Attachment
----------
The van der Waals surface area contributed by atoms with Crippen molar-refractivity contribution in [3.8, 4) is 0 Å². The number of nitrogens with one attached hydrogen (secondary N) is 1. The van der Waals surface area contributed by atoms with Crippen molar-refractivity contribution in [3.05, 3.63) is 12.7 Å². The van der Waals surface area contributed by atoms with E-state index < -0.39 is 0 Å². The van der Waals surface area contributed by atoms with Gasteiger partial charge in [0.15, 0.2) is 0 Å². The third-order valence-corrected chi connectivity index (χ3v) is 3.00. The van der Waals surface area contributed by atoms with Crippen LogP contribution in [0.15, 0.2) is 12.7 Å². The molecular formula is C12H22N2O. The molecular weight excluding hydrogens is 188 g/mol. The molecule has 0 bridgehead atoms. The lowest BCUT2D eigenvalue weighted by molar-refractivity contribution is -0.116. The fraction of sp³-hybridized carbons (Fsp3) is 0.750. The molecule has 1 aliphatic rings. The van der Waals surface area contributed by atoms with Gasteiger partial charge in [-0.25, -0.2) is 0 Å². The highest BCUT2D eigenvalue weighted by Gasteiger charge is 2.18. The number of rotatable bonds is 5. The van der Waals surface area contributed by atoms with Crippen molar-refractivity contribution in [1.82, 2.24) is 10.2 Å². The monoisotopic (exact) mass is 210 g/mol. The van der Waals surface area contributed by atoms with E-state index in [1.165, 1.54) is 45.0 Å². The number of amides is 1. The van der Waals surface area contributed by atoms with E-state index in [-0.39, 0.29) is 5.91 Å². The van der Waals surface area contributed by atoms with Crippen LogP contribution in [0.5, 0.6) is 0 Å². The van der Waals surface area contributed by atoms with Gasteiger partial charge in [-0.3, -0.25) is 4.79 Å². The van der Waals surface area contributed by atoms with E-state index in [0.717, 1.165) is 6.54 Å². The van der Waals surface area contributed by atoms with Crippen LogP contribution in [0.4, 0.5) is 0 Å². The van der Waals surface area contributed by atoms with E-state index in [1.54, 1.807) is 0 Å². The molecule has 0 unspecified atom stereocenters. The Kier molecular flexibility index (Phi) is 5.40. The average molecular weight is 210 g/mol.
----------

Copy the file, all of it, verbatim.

The van der Waals surface area contributed by atoms with Crippen molar-refractivity contribution in [3.8, 4) is 0 Å². The number of nitrogens with one attached hydrogen (secondary N) is 1. The van der Waals surface area contributed by atoms with Crippen molar-refractivity contribution in [3.05, 3.63) is 12.7 Å². The van der Waals surface area contributed by atoms with E-state index < -0.39 is 0 Å². The van der Waals surface area contributed by atoms with Gasteiger partial charge in [0.15, 0.2) is 0 Å². The third-order valence-corrected chi connectivity index (χ3v) is 3.00. The van der Waals surface area contributed by atoms with Crippen LogP contribution in [0.15, 0.2) is 12.7 Å². The molecular formula is C12H22N2O. The molecular weight excluding hydrogens is 188 g/mol. The molecule has 0 bridgehead atoms. The lowest BCUT2D eigenvalue weighted by molar-refractivity contribution is -0.116. The fraction of sp³-hybridized carbons (Fsp3) is 0.750. The molecule has 1 aliphatic rings. The van der Waals surface area contributed by atoms with Gasteiger partial charge in [-0.25, -0.2) is 0 Å². The highest BCUT2D eigenvalue weighted by Gasteiger charge is 2.18. The number of rotatable bonds is 5. The van der Waals surface area contributed by atoms with Crippen molar-refractivity contribution in [1.82, 2.24) is 10.2 Å². The monoisotopic (exact) mass is 210 g/mol. The van der Waals surface area contributed by atoms with E-state index in [1.165, 1.54) is 45.0 Å². The number of amides is 1. The van der Waals surface area contributed by atoms with E-state index in [-0.39, 0.29) is 5.91 Å². The van der Waals surface area contributed by atoms with Crippen LogP contribution in [0.5, 0.6) is 0 Å². The van der Waals surface area contributed by atoms with Gasteiger partial charge in [-0.3, -0.25) is 4.79 Å². The van der Waals surface area contributed by atoms with E-state index in [0.717, 1.165) is 6.54 Å². The van der Waals surface area contributed by atoms with Crippen LogP contribution in [0.4, 0.5) is 0 Å². The van der Waals surface area contributed by atoms with E-state index in [1.54, 1.807) is 0 Å². The molecule has 0 unspecified atom stereocenters. The Kier molecular flexibility index (Phi) is 5.40. The average molecular weight is 210 g/mol.